Now, if you’d have told me in any prior decades of my life than the one I’m living in, that I’d be listening to this sort of thing; I’d have said you were mad. Way too much Buddha and beads for an honest Northern lad like me.
But nobody said wisdom was a young person’s game. It takes time to tune in to these things. Thanks to the likes of Joseph Goldstein, I’m starting to develop an ability to slow down; to notice more and to hurry and worry less.
After all, most of what we spend our time doing – as Joseph Goldstein regularly reminds us – is struggle under the weight of two mountains: the mountain of the past and the mountain of the future. But although both weigh heavily on our shoulders, in fact neither of them is any more substantial than the wisp of endlessly passing thoughts and fears, regrets and memories.
Of course this has survival value. The so called Default Mode Network, which our minds switch to whenever we are idle, flicks relentlessly from past experiences to mid-term worries, to help us sweat the future and chart a safer path through it.
But it’s a bit of a waste of time really… The future will largely look after itself. As this Christmas showed, there’s a lot to be said for friends and family and simple pleasures.
So here’s to not having a plan for 2022. The dog has the right idea – simply chew on what’s to hand.
I’ve just finished another terrific Coursera course with the University of Leiden, this time on the Cosmopolitan Medieval Arabic World. As promised by the course leader, a number of my preconceptions and beliefs about this place and time in history have changed…
The sophistication of medieval Baghdad, the mixing and mingling of peoples and cultures, the virtuous circle of stability, good rule and prosperity from Spain, North Africa and the Middle East and across the arc of the Turkic silk route to China; all these and more brought technological, intellectual, medical, social and philosophical advances.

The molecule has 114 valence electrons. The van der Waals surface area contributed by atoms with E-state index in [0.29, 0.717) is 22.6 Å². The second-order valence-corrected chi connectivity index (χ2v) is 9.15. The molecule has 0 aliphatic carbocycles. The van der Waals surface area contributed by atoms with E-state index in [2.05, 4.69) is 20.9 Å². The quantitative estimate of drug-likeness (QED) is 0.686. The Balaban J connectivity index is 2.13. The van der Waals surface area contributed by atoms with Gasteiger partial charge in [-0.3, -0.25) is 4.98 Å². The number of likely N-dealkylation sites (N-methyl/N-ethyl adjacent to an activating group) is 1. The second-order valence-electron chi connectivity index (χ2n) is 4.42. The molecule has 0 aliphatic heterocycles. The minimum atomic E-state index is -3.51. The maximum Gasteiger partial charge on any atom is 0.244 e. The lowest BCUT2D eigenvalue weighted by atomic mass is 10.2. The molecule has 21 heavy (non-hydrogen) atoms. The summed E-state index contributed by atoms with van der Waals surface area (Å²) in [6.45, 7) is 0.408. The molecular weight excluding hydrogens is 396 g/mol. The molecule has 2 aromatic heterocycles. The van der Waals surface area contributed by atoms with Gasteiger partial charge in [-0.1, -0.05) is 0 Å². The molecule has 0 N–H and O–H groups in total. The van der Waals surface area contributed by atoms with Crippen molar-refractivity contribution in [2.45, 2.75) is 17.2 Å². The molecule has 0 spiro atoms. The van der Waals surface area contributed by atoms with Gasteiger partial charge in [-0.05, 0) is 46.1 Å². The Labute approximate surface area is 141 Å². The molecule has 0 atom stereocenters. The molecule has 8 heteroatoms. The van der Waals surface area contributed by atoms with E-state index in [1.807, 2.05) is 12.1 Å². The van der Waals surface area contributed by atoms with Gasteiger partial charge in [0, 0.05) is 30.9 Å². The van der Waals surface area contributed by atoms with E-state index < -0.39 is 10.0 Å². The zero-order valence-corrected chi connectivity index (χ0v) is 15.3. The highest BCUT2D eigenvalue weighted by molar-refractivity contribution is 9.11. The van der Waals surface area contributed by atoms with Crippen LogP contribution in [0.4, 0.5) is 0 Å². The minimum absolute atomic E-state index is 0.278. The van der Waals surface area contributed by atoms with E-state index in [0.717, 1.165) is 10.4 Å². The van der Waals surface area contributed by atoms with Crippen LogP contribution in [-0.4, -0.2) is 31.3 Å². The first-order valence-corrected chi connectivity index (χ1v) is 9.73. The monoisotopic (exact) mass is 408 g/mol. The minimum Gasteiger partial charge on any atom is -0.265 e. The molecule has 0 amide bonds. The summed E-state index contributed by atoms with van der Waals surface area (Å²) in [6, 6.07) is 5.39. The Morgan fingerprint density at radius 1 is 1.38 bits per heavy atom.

So, nice to see some of that encapsulated in a useful aphorism, which dropped into my inbox on Monday; and that I’ve quoted three times this week:
He who has a thousand friends has not a friend to spare,
He who has one enemy will meet him everywhere.
Ali ibn-Abi-Talib c.602–661, fourth Islamic caliph: A Hundred Sayings
I first started to realise this about enemies in my late thirties, and learnt some formative lessons in making one or two in my forties. But I’ve only really fully embraced the truth of the matter post 50…
It is really really really not worth gratuitously falling out with people. There’s pretty much always an amicable way forward and it’s always worth seeking one.
Life is good. And as I was saying to an old friend yesterday Covid has certainly helped me to get a better balance in my life. A change of job, no time wasted on public transport, and an enhanced ability to manage my own time and energy are among the dividends of this pandemic.
So, encouraging to read in the New Scientist this week that terminal decline isn’t something to worry too much about either:
While 20-somethings may win a sprint, performance in many other sports can reach a high later in life. That’s not to mention factors like emotional well-being and mental discipline, which rise and fall in unexpected patterns. And despite nostalgia for the joys of youth, for most of us, our happiest days are actually yet to come.
And I must say that’s certainly how it feels to me. The New Scientist suggests there are seven stages:
CHILDHOOD The era for original thinking and imagination.
ADOLESCENCE The peak of curiosity and risk taking, which reaps rewards in later life.
TWENTIES The fast years, but are they really the happiest?
THIRTIES When superpowers of endurance make up for any loss of speed.
FORTIES A peak time for emotional intelligence and ability to focus.
FIFTIES AND SIXTIES Reaping the rewards of your crystallised intelligence.
SEVENTY-PLUS A peak time for wise reasoning and making the best decisions.
I’m not sure I entirely recognise all these. I was fabulously unfit in my early thirties, and the brain scrambling effect of young children means I can’t remember much of our early 40s. Also I’m not entirely thrilled about being lumped in with sixty-somethings… (Sorry sixty-somethings!)
Still adding crystallised to emotional intelligence is certainly one of the gifts of your 50s. So long as you can keep fit and guard against cynicism, it helps to have seen a good many things happen before.
As the article says:
Contrary to popular opinion, humans seem to have evolved to flourish into middle age and beyond.
A good friend of mine told me this a decade ago. He wasn’t wrong.